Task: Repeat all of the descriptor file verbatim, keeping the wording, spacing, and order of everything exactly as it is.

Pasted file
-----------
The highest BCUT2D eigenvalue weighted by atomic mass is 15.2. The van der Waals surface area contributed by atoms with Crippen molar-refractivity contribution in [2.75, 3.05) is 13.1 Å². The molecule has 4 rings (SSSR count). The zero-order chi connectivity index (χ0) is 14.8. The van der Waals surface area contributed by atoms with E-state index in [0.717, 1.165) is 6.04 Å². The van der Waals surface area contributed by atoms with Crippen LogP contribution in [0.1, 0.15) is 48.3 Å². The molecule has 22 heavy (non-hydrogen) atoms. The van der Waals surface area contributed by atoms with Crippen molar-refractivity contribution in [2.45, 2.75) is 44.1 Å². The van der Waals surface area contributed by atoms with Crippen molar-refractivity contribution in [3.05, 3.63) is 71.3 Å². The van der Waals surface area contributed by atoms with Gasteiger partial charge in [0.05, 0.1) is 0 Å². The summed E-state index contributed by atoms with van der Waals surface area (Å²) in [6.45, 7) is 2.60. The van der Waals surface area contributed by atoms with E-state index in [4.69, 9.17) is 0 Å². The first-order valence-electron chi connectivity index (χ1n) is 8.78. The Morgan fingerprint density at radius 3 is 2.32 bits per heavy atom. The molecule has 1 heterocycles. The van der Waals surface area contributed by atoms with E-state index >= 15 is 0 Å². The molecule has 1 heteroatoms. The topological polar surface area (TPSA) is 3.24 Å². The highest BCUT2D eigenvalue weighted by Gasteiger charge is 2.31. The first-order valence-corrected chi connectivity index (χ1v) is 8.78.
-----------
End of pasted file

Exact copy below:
The highest BCUT2D eigenvalue weighted by atomic mass is 15.2. The van der Waals surface area contributed by atoms with Crippen molar-refractivity contribution in [2.75, 3.05) is 13.1 Å². The molecule has 4 rings (SSSR count). The zero-order chi connectivity index (χ0) is 14.8. The van der Waals surface area contributed by atoms with E-state index in [0.717, 1.165) is 6.04 Å². The van der Waals surface area contributed by atoms with Crippen LogP contribution in [0.1, 0.15) is 48.3 Å². The molecule has 22 heavy (non-hydrogen) atoms. The van der Waals surface area contributed by atoms with Crippen molar-refractivity contribution in [2.45, 2.75) is 44.1 Å². The van der Waals surface area contributed by atoms with Crippen molar-refractivity contribution in [3.05, 3.63) is 71.3 Å². The van der Waals surface area contributed by atoms with Gasteiger partial charge in [0.05, 0.1) is 0 Å². The summed E-state index contributed by atoms with van der Waals surface area (Å²) in [6.45, 7) is 2.60. The van der Waals surface area contributed by atoms with E-state index in [4.69, 9.17) is 0 Å². The first-order valence-electron chi connectivity index (χ1n) is 8.78. The Morgan fingerprint density at radius 3 is 2.32 bits per heavy atom. The molecule has 1 heterocycles. The van der Waals surface area contributed by atoms with E-state index >= 15 is 0 Å². The molecule has 1 heteroatoms. The topological polar surface area (TPSA) is 3.24 Å². The highest BCUT2D eigenvalue weighted by Gasteiger charge is 2.31. The first-order valence-corrected chi connectivity index (χ1v) is 8.78.